First, we examined whether complex febrile seizures affect the localization of neonatally generated granule cells using a rat model of febrile seizures. Experimental febrile seizures were induced by placing rats at post natal day 11 (P11) under hyperthermic conditions.[25] To examine the localization of neonatally generated granule cells, P5 rats were injected with the S-phase marker 5-bromo-2′-deoxyuridine (BrdU), and the localization of BrdU-labelled granule cells were examined at P60. Immunohistochemical analysis revealed that the number of BrdU-labelled ectopic granule cells which failed to migrate into the granule cell layer and remained in the dentate hilus was significantly higher in the rats that experienced febrile seizures compared to control rats. In the same experimental paradigm, except that a retrovirus that encodes membrane-targeted green fluorescent protein (GFP) instead of BrdU was injected into P5 rats, we found ectopic granule cells which had bipolar dendrites that extended into the hilus and axons that projected to the granule cell layer, as well as into the CA3 region in seizure animals at P60. These results suggested that febrile seizures attenuated the proper migration of neonatally generated granule cells, inducing granule cell ectopia that persists into adulthood.

GABAA-R Signaling Regulates Granule Cell Migration and Localization

The neurotransmitter GABA is crucial in neuronal migration during cortical development.[26, 27] To examine whether GABAA receptor (GABAA-R) signaling is involved in granule cell ectopia, we treated rat pups with either the GABAA-R antagonist picrotoxin or the positive modulator of GABAA-R phenobarbital, finding that picrotoxin inhibited febrile seizure-induced granule cell ectopia, whereas phenobarbital accelerated the cell ectopia. These results suggested that GABAA-R signaling regulates granule cell migration in vivo.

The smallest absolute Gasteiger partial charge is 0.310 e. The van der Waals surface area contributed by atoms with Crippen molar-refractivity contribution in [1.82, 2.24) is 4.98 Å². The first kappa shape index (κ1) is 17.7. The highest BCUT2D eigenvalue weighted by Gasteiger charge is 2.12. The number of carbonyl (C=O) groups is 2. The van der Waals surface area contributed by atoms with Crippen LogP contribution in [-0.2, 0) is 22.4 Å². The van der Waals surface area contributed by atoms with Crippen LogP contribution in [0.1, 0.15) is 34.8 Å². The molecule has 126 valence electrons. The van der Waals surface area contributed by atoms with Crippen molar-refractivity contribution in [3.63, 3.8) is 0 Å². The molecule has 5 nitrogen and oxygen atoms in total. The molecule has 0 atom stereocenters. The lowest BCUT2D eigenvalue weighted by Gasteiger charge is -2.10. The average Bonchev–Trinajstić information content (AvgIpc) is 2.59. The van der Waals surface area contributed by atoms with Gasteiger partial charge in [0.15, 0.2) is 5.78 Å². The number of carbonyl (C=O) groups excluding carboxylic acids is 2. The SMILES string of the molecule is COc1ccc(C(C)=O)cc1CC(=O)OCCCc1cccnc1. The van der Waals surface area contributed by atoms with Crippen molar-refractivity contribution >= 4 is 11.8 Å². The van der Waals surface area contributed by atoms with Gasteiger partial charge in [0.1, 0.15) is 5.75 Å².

To determine the specificity of GABAA-R signaling in regulating granule cell migration, we took advantage of the slice culture system in which pharmacological experiments can be easily performed. Hippocampal slices were obtained from P6 rats that received a BrdU injection at P5 to label neonatally generated granule cells. By chronically applying several agonists or antagonists for the receptors of neurotransmitters for 5 days in vitro, we found that the GABAA-R agonist muscimol retarded, and the GABAA-R antagonist bicuculline facilitated, granule cell migration, whereas glutamatergic receptor signaling was probably not involved.

Another advantage of the slice culture system is that time-lapse imaging of the neuronal maturation is available under a proper environment in which CO2 concentration and temperature are well-regulated. Direct time-lapse imaging for radially migrating granule cells was lacking, even though it was reported that granule cell progenitors are associated with radial glia in the dentate gyrus.[28, 29] To visualize granule cell migration and further determine the effects of neurotransmitters on the migrating granule cells, we developed a slice coculture system in which we replaced the hilar region of the hippocampal slice from wild-type rats with the hilar graft slices prepared from transgenic rats expressing GFP (GFP+ transgenic rats) (Fig. 1A). A 24-h time-lapse analysis revealed that GFP+ granule cells migrated radially to the granule cell layer (Fig. 1B). Using this slice coculture system, we could also examine the functional properties of migrating granule cells by directly recording electrophysiological properties from GFP+ migrating granule cells, finding that granule cells receive excitatory GABAergic but not glutamatergic inputs during migration.

Figure 1.

(A) Diagrams for the slice coculture system. The hilar regions of the hippocampal slice from wild-type rats were replaced with the hilar graft slices prepared from green fluorescent protein (GFP)+ transgenic rats. Post natal day 6 (P6) or P12 littermates were used for cocultures. DG, dentate gyrus. (B) Magnified image of a dotted square in A. Under confocal microscopy, GFP+ granule cells that migrated out from the GFP+ hilus toward the granule cell layer (GCL) were clearly observed. (C) Experimental paradigms for determining the cause of aberrant migration. Three types of coculture were prepared to examine granule cell migration under control (i), hyperthermia (HT)-induced changes in environment, and HT-induced changes in migrating granule cells. Aberrant migration was most frequently observed in (iii). NT, normothermia. (D) Summary of the mechanisms that cause aberrant migration after experimental febrile seizures. We have pharmacologically determined that depolarization-induced Ca2+ entry mediates migration deficits; however, the intracellular signaling after Ca2+ influx remains to be determined.